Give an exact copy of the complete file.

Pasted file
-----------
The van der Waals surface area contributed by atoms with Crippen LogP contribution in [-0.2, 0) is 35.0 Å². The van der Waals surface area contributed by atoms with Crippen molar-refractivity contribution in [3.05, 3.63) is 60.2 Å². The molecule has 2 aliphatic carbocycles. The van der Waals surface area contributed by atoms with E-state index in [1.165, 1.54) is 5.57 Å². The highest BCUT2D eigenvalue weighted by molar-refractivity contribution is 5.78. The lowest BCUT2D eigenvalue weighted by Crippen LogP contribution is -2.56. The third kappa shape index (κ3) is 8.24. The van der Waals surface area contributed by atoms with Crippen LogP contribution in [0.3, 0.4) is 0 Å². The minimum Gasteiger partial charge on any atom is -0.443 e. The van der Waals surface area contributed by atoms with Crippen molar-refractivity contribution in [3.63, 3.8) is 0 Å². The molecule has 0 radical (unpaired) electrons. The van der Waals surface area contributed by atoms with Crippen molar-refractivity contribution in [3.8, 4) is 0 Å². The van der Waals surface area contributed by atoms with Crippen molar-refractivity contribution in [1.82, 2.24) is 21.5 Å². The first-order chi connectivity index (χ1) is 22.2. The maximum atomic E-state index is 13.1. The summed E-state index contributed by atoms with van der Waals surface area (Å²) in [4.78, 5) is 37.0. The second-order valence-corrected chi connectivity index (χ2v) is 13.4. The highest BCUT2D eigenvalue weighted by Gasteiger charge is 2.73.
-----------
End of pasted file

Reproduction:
The van der Waals surface area contributed by atoms with Crippen LogP contribution in [-0.2, 0) is 35.0 Å². The van der Waals surface area contributed by atoms with Crippen molar-refractivity contribution in [3.05, 3.63) is 60.2 Å². The molecule has 2 aliphatic carbocycles. The van der Waals surface area contributed by atoms with E-state index in [1.165, 1.54) is 5.57 Å². The highest BCUT2D eigenvalue weighted by molar-refractivity contribution is 5.78. The lowest BCUT2D eigenvalue weighted by Crippen LogP contribution is -2.56. The third kappa shape index (κ3) is 8.24. The van der Waals surface area contributed by atoms with Crippen LogP contribution in [0.3, 0.4) is 0 Å². The minimum Gasteiger partial charge on any atom is -0.443 e. The van der Waals surface area contributed by atoms with Crippen molar-refractivity contribution in [3.63, 3.8) is 0 Å². The molecule has 0 radical (unpaired) electrons. The van der Waals surface area contributed by atoms with Crippen molar-refractivity contribution in [3.8, 4) is 0 Å². The van der Waals surface area contributed by atoms with Crippen molar-refractivity contribution in [1.82, 2.24) is 21.5 Å². The first-order chi connectivity index (χ1) is 22.2. The maximum atomic E-state index is 13.1. The summed E-state index contributed by atoms with van der Waals surface area (Å²) in [4.78, 5) is 37.0. The second-order valence-corrected chi connectivity index (χ2v) is 13.4. The highest BCUT2D eigenvalue weighted by Gasteiger charge is 2.73.